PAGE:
We recently ran a post about engineers being worse, better, or the same than they “used to be” and it got me thinking. Of course “used to be” is in the eyes of the beholders. To me, that’s the 1950s and 1960s. To some of you, my generation is the “used to be” generation. To some of you, I’m past even that.
I’ve often said, there are two things that are simple: something really simple, and something really complex. For example, when a caveman grabbed a log floating down the river and hitched a ride a few miles downstream that was pretty simple. Today, you can go on a well-equipped boat, stab your finger at a map, click go, and the boat will do almost all the work. However, get onboard a sailing vessel from 1850 and you better know what you are doing. What’s more is, some sailors were better than others.
What’s Better or Best?
Were yesterday’s engineers better than today? That’s like asking who is the “best” driver. It depends a lot on what “best” means. Safer? Faster? Most efficient? I would suggest that yesterday’s engineers were better at doing yesterday’s jobs. I own several slide rules and I can use them, but I bet my mentor who finished college in the 1940s was faster. I don’t need to be faster. On the other hand, he might have some trouble doing a good Internet search.
But here’s the problem. Doing basic math is like the caveman on the log (and yes, that begs for a slide rule joke). Asking Wolfram Alpha to solve your set of simultaneous equations is like the modern computer-controlled ship with GPS. You can bet that the sailing master of a barque in 1850 knew a lot more about sailing and winds and ship construction than the average guy on a modern ship. He had to. That gave him extra reasoning tools when faced with a problem.
Slide Rules Do (Most) of the Math
By the same token, using a slide rule is very helpful but–paradoxically–you have to know a little math to be able to use it. In particular, you had to have a rough idea of the magnitude of the answer to get the right answer. If you couldn’t get that concept or do the simple estimate in your head, the slide rule was useless and you probably dropped out of engineering school. Today, you may or may not have that kind of math smarts, and it doesn’t matter.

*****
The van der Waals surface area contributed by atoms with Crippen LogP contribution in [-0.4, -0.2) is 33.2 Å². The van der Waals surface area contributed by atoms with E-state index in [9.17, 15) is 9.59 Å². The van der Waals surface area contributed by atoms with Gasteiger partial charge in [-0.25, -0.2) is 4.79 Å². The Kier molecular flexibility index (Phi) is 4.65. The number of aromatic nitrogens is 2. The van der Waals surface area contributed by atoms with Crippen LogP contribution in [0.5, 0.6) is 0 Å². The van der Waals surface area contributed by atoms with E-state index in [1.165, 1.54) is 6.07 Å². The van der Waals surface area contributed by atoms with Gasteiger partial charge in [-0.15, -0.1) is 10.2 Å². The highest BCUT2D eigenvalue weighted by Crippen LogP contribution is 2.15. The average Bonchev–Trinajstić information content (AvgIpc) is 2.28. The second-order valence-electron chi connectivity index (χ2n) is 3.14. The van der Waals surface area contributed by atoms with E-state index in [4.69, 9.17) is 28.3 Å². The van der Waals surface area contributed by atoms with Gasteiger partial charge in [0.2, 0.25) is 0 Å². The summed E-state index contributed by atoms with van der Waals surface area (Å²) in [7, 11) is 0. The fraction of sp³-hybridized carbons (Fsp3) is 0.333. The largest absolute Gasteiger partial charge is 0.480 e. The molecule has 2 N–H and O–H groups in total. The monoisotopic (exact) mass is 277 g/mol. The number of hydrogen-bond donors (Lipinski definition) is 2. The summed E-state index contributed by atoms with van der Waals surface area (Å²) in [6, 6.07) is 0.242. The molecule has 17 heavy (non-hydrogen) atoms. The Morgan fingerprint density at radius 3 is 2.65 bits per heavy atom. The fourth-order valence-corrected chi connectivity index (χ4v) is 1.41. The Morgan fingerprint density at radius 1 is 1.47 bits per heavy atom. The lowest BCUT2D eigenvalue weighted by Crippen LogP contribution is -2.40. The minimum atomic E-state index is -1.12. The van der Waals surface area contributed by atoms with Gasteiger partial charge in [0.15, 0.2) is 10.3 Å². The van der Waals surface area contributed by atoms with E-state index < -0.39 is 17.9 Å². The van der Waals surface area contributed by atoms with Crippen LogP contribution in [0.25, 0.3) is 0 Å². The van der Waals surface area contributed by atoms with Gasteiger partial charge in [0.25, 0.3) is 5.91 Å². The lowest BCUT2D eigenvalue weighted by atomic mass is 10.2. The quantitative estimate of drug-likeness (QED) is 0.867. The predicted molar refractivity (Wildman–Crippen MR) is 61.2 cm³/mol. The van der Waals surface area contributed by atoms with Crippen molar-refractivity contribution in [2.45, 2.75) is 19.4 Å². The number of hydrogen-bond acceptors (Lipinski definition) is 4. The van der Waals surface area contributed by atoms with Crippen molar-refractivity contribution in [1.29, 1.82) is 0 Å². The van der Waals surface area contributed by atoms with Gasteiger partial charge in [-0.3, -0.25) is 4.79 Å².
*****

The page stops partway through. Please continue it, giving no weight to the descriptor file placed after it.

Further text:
I’ve known graybeards that keep up with the modern technology. I’ve also known plenty who are stuck in the past, talking about how horrible transistors, or ICs, or software is and how it has ruined everything. Of course, they haven’t.
As Gerrit pointed out, we tend to remember the brilliant engineers and projects and forget the bad ones (unless they are really bad). Even in “the golden age” there were good engineers and bad.
So how can you maximize your chances of being one of the good ones when this turns into some kid’s golden age? Two things, I think. Never stop learning the new technology. The hot-shot engineer with the slide rule wouldn’t function as well in today’s world unless he was willing to learn about the new things. But also, learn the fundamentals. You don’t have to know how an engine works to drive a car. But all the race car drivers do know. Having tools to do circuit analysis or solve thorny math equations is a great time saver. But you ought to know how to do it without those tools. The insights you’ll gain will give you more tools at your disposal when faced with a problem.
Engineering is a series of abstractions. Always try to drive down the abstraction layers. Know how to program? How does a CPU work at the logic gate level? Know how that works? Then how do the transistors form those gates? When you understand that, dig into why the transistors work at all. Sure, you probably aren’t going to build a transistor from raw materials. But you’ll gain new insights and those insights will help you solve future problems. Besides, if there’s ever a zombie apocalypse, it might be good to know how to use a slide rule or build a transistor.